President Higgins: ‘We must aspire to be republic of creativity’

We must aspire to be a republic of creativity, President Michael D Higgins declared as he opened the 50th BT Young Scientist and Technology Exhibition in the RDS, Dublin.

President Higgins: ‘We must aspire to be republic of creativity’

President Higgins said the exploitation of the talents of every young person was crucial.

“Our educational infrastructure must promote resilience. That means it must be characterised and measured by the high achievement of all young people, regardless of origin and background.”

President Higgins said all of the young exhibitors had proven that they are original and even emancipatory thinkers; people unafraid to question the kind of world we inhabited and the kind of shared future we wished to craft.

“I have to admit that, reading through the list of diverse projects that make up this landmark 50th exhibition, I was not only deeply impressed by the innovation and original thinking that was evident in the quirky, original and unusual titles, but was genuinely amazed at the individual thinking behind some of the extraordinary topics listed.”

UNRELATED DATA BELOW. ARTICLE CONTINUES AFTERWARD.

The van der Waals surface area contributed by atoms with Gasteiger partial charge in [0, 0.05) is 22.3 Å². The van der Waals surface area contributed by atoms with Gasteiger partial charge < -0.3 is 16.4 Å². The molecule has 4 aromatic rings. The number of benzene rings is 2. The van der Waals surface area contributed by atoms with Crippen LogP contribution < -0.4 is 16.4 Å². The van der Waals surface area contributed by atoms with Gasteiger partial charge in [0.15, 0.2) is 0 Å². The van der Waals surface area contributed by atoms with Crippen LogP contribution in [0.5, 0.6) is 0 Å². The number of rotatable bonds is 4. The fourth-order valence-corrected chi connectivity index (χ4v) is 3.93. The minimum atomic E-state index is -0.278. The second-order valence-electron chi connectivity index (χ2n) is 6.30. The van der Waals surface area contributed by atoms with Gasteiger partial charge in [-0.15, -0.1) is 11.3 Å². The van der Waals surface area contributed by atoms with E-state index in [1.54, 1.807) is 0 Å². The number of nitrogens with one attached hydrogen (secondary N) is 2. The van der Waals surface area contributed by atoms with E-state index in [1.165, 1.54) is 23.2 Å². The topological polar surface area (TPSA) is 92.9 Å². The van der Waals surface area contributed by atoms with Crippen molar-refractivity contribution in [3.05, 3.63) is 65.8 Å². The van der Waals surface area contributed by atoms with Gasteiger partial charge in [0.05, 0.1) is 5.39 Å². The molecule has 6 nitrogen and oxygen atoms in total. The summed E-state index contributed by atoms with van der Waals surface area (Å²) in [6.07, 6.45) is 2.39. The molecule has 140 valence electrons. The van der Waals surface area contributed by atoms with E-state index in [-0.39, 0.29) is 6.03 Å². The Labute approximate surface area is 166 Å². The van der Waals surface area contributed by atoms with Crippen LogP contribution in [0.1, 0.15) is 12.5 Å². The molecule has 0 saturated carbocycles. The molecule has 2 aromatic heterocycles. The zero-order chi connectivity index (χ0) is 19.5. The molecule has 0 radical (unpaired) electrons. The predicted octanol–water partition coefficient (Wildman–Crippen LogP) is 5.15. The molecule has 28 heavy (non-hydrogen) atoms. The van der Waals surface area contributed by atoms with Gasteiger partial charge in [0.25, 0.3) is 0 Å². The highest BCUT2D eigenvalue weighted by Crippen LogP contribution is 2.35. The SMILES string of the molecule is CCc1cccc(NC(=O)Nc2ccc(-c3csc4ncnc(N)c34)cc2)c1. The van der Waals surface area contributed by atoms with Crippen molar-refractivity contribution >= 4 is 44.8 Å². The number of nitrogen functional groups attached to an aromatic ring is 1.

Students began setting up the 550 projects on display at the exhibition yesterday morning and judging began in the afternoon. The projects had been whittled down from 2,000 submitted — the highest number ever.

Dr Tony Scott, who co-founded the exhibition with Fr Tom Burke, said he was delighted the exhibition had reached a wonderful milestone.

“Never in my wildest dreams did I imagine a day like this. It’s just amazing and the future is getting better and better. That’s the way it should be,” he said.

As well as being the main sponsor, BT has been organising the exhibition since 2001.

BT Ireland chief executive Colm O’Neill said that over the past 14 years the company had engaged more students than ever before, trebling the number of entries and introducing a travel and accommodation grant to support schools.

Also at the opening were students from Kinsale Community School, Co Cork, the 2013 winners and winners of a first prize at the European Union Contest for Young Scientists.

Emer Hickey, 16, one of the three girls, said they took bacteria that is found in the soil and used it to speed up the germination of crops, such as barley, wheat, and oats.

“Other scientists said it could not be done but we proved them wrong,” she said.

Emer and the other group members — Ciara Judge and Sophie Healy-Thow — are now in transition year where they had more freedom to enjoy being famous.

“For us, at the moment, it seems the excitement is never going to end,” said Emer.

The exhibition will be open to the public from today and closes on Saturday evening.

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